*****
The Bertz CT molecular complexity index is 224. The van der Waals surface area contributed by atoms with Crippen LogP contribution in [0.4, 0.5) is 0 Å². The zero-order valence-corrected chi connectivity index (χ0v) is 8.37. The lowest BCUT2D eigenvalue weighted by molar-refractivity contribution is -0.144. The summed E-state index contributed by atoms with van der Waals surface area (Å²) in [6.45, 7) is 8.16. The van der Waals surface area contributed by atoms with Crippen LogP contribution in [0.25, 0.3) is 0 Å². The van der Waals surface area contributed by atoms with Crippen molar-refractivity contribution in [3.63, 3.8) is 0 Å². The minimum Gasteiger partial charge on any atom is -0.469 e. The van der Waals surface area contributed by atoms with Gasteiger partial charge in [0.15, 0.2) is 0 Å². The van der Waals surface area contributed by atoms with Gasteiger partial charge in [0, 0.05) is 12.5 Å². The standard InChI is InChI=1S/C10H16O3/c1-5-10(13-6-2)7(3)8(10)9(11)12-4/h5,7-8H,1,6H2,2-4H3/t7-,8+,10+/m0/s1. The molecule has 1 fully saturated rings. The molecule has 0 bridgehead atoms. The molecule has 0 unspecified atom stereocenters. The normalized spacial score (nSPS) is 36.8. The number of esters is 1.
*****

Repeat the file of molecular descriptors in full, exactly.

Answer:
The Bertz CT molecular complexity index is 224. The van der Waals surface area contributed by atoms with Crippen LogP contribution in [0.4, 0.5) is 0 Å². The zero-order valence-corrected chi connectivity index (χ0v) is 8.37. The lowest BCUT2D eigenvalue weighted by molar-refractivity contribution is -0.144. The summed E-state index contributed by atoms with van der Waals surface area (Å²) in [6.45, 7) is 8.16. The van der Waals surface area contributed by atoms with Crippen LogP contribution in [0.25, 0.3) is 0 Å². The van der Waals surface area contributed by atoms with Crippen molar-refractivity contribution in [3.63, 3.8) is 0 Å². The minimum Gasteiger partial charge on any atom is -0.469 e. The van der Waals surface area contributed by atoms with Gasteiger partial charge in [0.15, 0.2) is 0 Å². The van der Waals surface area contributed by atoms with Gasteiger partial charge in [0, 0.05) is 12.5 Å². The standard InChI is InChI=1S/C10H16O3/c1-5-10(13-6-2)7(3)8(10)9(11)12-4/h5,7-8H,1,6H2,2-4H3/t7-,8+,10+/m0/s1. The molecule has 1 fully saturated rings. The molecule has 0 bridgehead atoms. The molecule has 0 unspecified atom stereocenters. The normalized spacial score (nSPS) is 36.8. The number of esters is 1.